7. 7. IY30CH19-Zychlinsky ARI 27 December 2011 13:33 neutrophils possess an array of toxic weapons needs of neutrophils. Granules are, however, that are carefully regulated through controlled far more than just latent repository organelles mechanisms. These antimicrobial weapons for dangerous substances; they are active and in- Inflammation: vary considerably in their methods of action dispensable participants in almost all neutrophil recruitment and and thus reflect the neutrophil’s attempt to activities during inflammation. activation of immune exploit any and all weaknesses that microbes As mentioned above, there are three cells upon infection or might present during the course of infection. fundamental types of granules in neutrophils injury; when uncontrolled it leads to An understanding of these weapons, their (Figure 2). Azurophilic granules (also known tissue damage action, and their method of release is critical as peroxidase-positive or primary granules) are to understanding neutrophil function. the largest, measuring approximately 0.3 μM in diameter, and are the first formed during neutrophil maturation. They are named for Granules and Degranulation their ability to take up the basic dye azure A and The neutrophil must safely transport a plethora contain myeloperoxidase (MPO), an enzymeAnnu. Rev. Immunol. 2012.30. Downloaded from www.annualreviews.org of dangerous substances through the blood- critical in the oxidative burst (32, 33). Otherby Universidade Federal do Amazonas on 03/21/12. For personal use only. stream and then correctly deploy them at the cargo of this granule class include the defensins, appropriate time. Therefore, it comes as no lysozyme, bactericidal/permeability-increasing surprise that a specialty storage organelle has protein (BPI), and a number of serine proteases: evolved in neutrophils: the granule. Expect- neutrophil elastase (NE), proteinase 3 (PR3), edly, these structures are replete with specifi- and cathepsin G (CG) (34). As such, these cally tuned mechanics that address the unique granules are brimming with antimicrobial Primary Secondary Tertiary Secretory Granule type (azurophilic) (specific) (gelatinase) vesicles Stage of Myeloblast Promyelocyte Myelocyte Metamyelocyte Band cell formation PMN Degranulation propensity Characteristic Lysozyme Complement receptor 1 proteins Myeloperoxidase Lactoferrin FcγRIII Elastase Gelatinase Defensin Other Cathepsin G, PR3, Gp91phox/p22phox, Gp91phox/p22phox, Gp91phox/p22phox, proteins BPI, azurocidin, CD11b, collagenase, CD11b, MMP25, CD11b, MMP25, C1q-R, sialidase, hCAP18, NGAL, B12BP, arginase-1, FPR, alkaline β-glucuronidase SLPI, haptoglobin, β2-microglobulin, phosphatase, CD10, pentraxin 3, CRISP3 CD13, CD14, oroscomucoid, plasma proteins β2-microglobulin, heparanase, CRISP3 Figure 2 Neutrophil granules. Neutrophil granules carry a rich variety of antimicrobials and signaling molecules. They are typically divided into three types (primary or azurophilic, secondary or specific, and tertiary or gelatinase). Additionally, structures called secretory vesicles are also considered to be a granule subset. Considerable overlap exists in the cargo of the different granules, and their contents seem determined by the timepoint during hematopoiesis at which they are produced (5). Granules also differ in their ability to mobilize, with secretory vesicles being the first to fuse with the plasma membrane and the azurophilic granules demonstrating the least degranulation propensity. www.annualreviews.org • Neutrophil Functions 465 Changes may still occur before final publication online and in print
  8. 8. IY30CH19-Zychlinsky ARI 27 December 2011 13:33 compounds and function as a primary reposi- granule subset has been traditionally associated tory for the molecular weaponry of neutrophils. with a particular stage of neutrophil activation. The second class of granules, the specific (or After neutrophils contact the endothelium, secondary) granules, are smaller (0.1 μM stimulation through selectins and chemoattrac- diameter), do not contain MPO, and are char- tants induces mobilization of secretory vesi- acterized by the presence of the glycoprotein cles, whose membranes are rich in key factors lactoferrin. These granules are formed after necessary for continued activation of the neu- azurophilic granules; they also contain a wide trophil, including, among others, the β2 inte- range of antimicrobial compounds including grins, complement and fMLP receptors, as well NGAL, hCAP-18, and lysozyme (33, 35). The as the FcγRIII receptor CD16 (5, 38, 39, 42). third class, the gelatinase (tertiary) granules, are Fusion of the secretory vesicles with the plasma also MPO-negative, are smaller than specific membrane exposes these components to the ex- granules, and contain few antimicrobials, ternal environment. This results in the transi- but they serve as a storage location for a tion to firm adhesion, mediated by β2 integrinAnnu. Rev. Immunol. 2012.30. Downloaded from www.annualreviews.org number of metalloproteases, such as gelatinase interaction with the endothelium. As they pro-by Universidade Federal do Amazonas on 03/21/12. For personal use only. and leukolysin. These granules are also the ceed through the endothelium, neutrophils are last population of granules formed during exposed to further activation signals that initiate neutrophil maturation (5). Finally, a fourth set mobilization of gelatinase granules, thereby re- of structures, the secretory vesicles, are also leasing metalloproteases. The activity of these commonly considered part of the neutrophil proteases may help neutrophils traverse the granule family. In contrast to the classical basement membrane, although this has not granules, these do not bud from the Golgi, been conclusively demonstrated (43, 44). but instead are formed through endocytosis At the inflammatory site, complete acti- in the end stages of neutrophil maturation vation of the neutrophil ensues, prompting (36). Consequently, their cargo consists pre- initiation of the oxidative burst and mobiliza- dominantly of plasma-derived proteins such as tion of the azurophilic and specific granules. albumin. The membrane of secretory vesicles These granules either fuse with the phagosome serves as a reservoir for a number of important (see section on Phagocytosis, below), con- membrane-bound molecules employed during tributing to the antimicrobial activities of this neutrophil migration. compartment, or fuse with the plasma mem- As a neutrophil proceeds through activation, brane, releasing their potent antimicrobials granules are mobilized and fuse with either the into the tissue. The fusion of specific granules plasma membrane or the phagosome, releasing with the plasma or phagosomal membrane is of their contents into the respective environment. particular importance for the oxidative burst, In both cases, the membrane of the granule as flavocytochrome b558, a component of the becomes a permanent part of the target mem- NADPH oxidase machinery, resides in the brane, thus altering its molecular composition specific granule membrane (45). This fusion (6). The different classes of granules demon- permits assembly of the NADPH oxidase com- strate varying propensities for mobilization in plex and allows reactive oxygen species (ROS) response to inflammatory signals: Azurophilic production both inside the phagolysosome and granules are the most difficult to mobilize, fol- outside of the cell. Degranulation of primary lowed by specific granules, gelatinase granules, and secondary granules contributes to the and finally, secretory vesicles (37–41). The creation of an antimicrobial milieu at the in- underlying mechanisms for this differential flammatory site and produces an environment mobilization are not entirely understood, al- inhospitable to invading pathogens. though regulation of intracellular calcium levels The release of granular proteins during de- appears to play a salient role (32, 39). Because granulation presents the astute observer with of this varying mobilization propensity, each a tempting proposition: Could these granular 466 Amulic et al. Changes may still occur before final publication online and in print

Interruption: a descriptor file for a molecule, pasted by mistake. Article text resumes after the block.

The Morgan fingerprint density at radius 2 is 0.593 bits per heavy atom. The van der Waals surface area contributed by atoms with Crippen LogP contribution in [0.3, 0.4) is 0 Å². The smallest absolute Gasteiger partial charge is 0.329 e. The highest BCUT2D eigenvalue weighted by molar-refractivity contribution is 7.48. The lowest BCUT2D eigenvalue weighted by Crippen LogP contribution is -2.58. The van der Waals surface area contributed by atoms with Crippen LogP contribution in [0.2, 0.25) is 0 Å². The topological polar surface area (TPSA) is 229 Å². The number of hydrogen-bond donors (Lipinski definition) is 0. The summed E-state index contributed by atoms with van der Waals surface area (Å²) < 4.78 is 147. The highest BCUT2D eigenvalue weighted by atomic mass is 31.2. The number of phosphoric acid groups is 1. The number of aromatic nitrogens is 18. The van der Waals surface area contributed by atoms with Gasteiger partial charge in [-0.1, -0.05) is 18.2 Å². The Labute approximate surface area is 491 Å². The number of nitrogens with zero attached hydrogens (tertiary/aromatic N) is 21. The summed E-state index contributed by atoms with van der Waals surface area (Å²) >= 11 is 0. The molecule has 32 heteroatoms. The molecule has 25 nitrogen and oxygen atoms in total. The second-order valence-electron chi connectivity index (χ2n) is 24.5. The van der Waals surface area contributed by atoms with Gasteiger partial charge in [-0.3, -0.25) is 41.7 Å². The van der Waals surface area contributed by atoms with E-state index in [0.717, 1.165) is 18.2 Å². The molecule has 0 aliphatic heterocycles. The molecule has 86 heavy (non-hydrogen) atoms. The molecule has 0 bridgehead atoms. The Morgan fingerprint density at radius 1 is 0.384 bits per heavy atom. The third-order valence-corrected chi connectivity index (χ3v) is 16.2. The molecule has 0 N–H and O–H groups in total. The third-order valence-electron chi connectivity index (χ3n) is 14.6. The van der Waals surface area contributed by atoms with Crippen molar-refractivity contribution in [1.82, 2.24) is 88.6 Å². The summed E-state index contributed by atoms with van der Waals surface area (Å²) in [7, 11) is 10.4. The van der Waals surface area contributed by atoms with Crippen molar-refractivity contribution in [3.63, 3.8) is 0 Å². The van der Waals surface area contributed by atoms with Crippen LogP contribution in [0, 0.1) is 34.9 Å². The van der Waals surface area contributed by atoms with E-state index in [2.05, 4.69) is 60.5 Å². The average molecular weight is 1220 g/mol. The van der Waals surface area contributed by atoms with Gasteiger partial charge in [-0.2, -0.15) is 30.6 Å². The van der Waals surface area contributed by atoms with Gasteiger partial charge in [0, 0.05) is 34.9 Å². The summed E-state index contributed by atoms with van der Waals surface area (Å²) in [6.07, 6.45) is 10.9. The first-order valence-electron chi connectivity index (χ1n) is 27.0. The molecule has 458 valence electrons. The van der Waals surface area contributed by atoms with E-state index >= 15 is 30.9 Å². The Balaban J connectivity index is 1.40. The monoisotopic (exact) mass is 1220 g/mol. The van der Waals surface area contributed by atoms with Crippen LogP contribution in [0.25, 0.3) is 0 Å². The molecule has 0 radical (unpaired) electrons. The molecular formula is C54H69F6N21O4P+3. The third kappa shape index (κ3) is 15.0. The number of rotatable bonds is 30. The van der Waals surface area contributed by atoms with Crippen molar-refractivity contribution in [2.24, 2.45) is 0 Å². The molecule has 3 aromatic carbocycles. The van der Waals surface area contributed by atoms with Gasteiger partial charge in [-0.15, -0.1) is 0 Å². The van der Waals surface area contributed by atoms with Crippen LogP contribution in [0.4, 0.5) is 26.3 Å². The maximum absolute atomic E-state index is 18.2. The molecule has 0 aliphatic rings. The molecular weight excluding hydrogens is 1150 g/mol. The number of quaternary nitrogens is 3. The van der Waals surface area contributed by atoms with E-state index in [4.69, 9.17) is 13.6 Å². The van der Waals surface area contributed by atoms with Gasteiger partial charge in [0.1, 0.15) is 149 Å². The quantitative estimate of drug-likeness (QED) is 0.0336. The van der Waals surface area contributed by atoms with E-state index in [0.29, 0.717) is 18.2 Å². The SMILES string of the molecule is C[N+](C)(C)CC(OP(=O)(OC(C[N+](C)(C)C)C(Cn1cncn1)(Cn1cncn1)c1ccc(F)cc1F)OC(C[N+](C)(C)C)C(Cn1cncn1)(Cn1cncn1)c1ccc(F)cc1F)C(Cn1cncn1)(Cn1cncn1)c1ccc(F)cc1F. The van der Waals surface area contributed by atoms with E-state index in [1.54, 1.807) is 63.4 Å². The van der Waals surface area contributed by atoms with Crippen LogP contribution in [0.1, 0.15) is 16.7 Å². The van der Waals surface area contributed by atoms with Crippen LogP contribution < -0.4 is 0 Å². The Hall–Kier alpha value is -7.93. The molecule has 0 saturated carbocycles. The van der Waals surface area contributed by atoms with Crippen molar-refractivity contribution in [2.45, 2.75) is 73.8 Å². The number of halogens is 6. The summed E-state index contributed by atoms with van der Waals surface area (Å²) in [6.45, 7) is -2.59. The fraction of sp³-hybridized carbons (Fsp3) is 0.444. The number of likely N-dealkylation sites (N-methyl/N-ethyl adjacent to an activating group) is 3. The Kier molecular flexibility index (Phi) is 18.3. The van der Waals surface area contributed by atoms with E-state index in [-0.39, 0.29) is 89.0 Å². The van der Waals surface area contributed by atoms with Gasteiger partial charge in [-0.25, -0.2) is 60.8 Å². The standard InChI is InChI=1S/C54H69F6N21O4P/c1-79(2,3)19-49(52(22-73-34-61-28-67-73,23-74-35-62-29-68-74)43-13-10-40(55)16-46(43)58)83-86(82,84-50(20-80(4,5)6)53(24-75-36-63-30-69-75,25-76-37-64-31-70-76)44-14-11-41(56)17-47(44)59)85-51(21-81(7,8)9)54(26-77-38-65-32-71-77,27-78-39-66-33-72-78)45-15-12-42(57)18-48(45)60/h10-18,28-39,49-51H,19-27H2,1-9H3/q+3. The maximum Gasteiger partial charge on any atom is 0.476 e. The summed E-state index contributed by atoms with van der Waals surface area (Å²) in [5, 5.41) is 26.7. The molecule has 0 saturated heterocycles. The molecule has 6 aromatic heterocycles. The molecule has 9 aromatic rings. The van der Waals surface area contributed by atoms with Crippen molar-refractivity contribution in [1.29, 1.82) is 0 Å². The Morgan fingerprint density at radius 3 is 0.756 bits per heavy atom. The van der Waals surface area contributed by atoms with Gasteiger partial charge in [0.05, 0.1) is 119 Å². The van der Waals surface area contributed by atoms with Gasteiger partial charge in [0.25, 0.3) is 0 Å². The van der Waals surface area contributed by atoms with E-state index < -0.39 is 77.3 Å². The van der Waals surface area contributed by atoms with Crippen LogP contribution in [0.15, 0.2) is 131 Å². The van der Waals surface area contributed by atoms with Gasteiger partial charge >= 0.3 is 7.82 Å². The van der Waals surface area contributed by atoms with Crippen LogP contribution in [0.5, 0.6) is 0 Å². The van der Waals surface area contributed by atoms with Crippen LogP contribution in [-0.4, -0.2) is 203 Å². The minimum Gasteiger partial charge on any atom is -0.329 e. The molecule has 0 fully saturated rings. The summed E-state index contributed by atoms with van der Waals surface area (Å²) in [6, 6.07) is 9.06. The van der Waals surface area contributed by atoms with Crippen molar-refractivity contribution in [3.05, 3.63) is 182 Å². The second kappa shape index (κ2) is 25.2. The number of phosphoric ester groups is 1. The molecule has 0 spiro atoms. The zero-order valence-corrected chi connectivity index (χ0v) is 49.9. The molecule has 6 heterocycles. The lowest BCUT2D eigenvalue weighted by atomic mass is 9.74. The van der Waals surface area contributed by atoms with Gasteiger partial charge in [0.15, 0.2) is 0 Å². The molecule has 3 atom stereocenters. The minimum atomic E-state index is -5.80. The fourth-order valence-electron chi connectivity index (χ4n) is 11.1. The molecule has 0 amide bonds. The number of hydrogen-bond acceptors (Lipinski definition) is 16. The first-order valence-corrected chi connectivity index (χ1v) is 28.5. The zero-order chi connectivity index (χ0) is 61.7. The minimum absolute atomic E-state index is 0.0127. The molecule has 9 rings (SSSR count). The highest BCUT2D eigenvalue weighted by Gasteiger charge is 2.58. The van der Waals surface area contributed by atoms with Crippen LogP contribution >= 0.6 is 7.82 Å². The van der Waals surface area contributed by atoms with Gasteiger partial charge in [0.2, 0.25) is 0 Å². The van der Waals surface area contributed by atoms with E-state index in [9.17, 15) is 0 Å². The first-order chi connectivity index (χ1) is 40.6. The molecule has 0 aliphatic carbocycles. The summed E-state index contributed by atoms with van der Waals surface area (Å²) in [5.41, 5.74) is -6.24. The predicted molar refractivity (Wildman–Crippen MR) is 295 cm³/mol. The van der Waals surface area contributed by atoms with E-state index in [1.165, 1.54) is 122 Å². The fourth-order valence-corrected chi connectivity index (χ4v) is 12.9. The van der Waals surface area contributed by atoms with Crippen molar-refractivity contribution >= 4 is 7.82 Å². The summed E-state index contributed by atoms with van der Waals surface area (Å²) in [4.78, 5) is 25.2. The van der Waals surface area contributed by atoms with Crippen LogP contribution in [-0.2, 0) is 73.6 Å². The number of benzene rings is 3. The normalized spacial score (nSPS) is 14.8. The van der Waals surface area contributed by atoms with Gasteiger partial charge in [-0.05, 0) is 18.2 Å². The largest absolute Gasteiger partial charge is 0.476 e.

9. 9. IY30CH19-Zychlinsky ARI 27 December 2011 13:33 components also serve as signaling molecules whereas others may be redundant. One of the for subsequent inflammatory cell recruitment? challenges in understanding the neutrophil’s Recent studies have provided experimental evi- antimicrobial mechanisms is to study their dence suggesting this does seem to be the case: function during concerted action and in con- Granule proteins from neutrophils, including ditions that mimic an infection site. Therefore, PR3 and azurocidin, can induce monocyte re- testing the relevance of antimicrobials in vivo cruitment. Furthermore, neutrophil granule is essential. This is, however, particularly chal- proteins may increase macrophage bacterial lenging; ablation of a single antimicrobial gene clearance by enhancing phagocytosis (46). This may only subtly affect immune defense. In ad- could be advantageous in situations in which the dition, much biochemical identification of neu- extracellular concentration of released granule trophil antimicrobials has been performed in proteins is insufficient to exert extensive micro- rabbits and humans, species with abundant neu- bicidal effects. In such cases, the granule pro- trophils. Mice, which are genetically tractable, teins would instead operate as signaling and re- have neutrophils that function differently fromAnnu. Rev. Immunol. 2012.30. Downloaded from www.annualreviews.org cruitment factors (see section on Neutrophils those of other species. Indeed, as already men-by Universidade Federal do Amazonas on 03/21/12. For personal use only. in Immune Cell Cross Talk, below). tioned, mice lack the genes for some antimicro- By necessity, most data on neutrophil bials identified in humans. Interestingly, there degranulation and its effects on neutrophil ac- are few clinically relevant innate immune de- tivity have been acquired through biochemical ficiencies that directly link antimicrobial activ- approaches performed exclusively in vitro. A ity with a particular mutation. Thus, with few pertinent question therefore presents itself: Is exceptions, evidence for clinical or biological this process truly relevant during the in vivo relevance of these molecules is still lacking. inflammatory response? The data here are There are three main types of antimicro- sparse, and understandably so: Historically, the bials: (a) cationic peptides and proteins that possibilities for such an in vivo observation have bind to microbial membranes, (b) enzymes, been restrained by technical limitations. Most and (c) proteins that deprive microorganisms evidence for in vivo degranulation relies on of essential nutrients. Here we present an observation of increased levels of extracellular overview of this rich field of investigation. granular proteins at inflammatory sites. Even There are more than 800 antimicrobial so, release of granular components could occur peptides described in nature, some of them primarily through other means, most notably highly conserved throughout evolution (47). through formation of neutrophil extracellular These peptides are often charged, a feature that traps, cell damage, or cell lysis. With the probably promotes their initial interaction with advent of intravital microscopy techniques, microbial surfaces. Under artificial conditions, direct observation of the degranulation process many of these peptides disrupt the membrane in vivo may soon be realized. integrity. Because in vitro tests are often exe- cuted at high antimicrobial concentrations to obtain maximal microbial killing in the shortest Antimicrobial Proteins possible time, it is unclear whether this disrup- Neutrophils produce a plethora of peptides and tion reflects their mechanism of action under proteins that directly or indirectly kill microbes physiological conditions. Alternatively, some (Table 1). Many of these antimicrobials were antimicrobials are thought to disrupt essential identified through biochemical fractionation of microbial functions, such as DNA replication, neutrophil extracts, and their in vitro activity transcription, or production of energy. Little is easily demonstrated in optimized conditions; is known about antimicrobial concentrations nonetheless, showing in vivo relevance is chal- achieved at inflammatory sites or in the phago- lenging. The diversity of antimicrobials sug- some. This information, as well as information gests that some of them evolved to act together, about the synergistic interactions of different www.annualreviews.org • Neutrophil Functions 467 Changes may still occur before final publication online and in print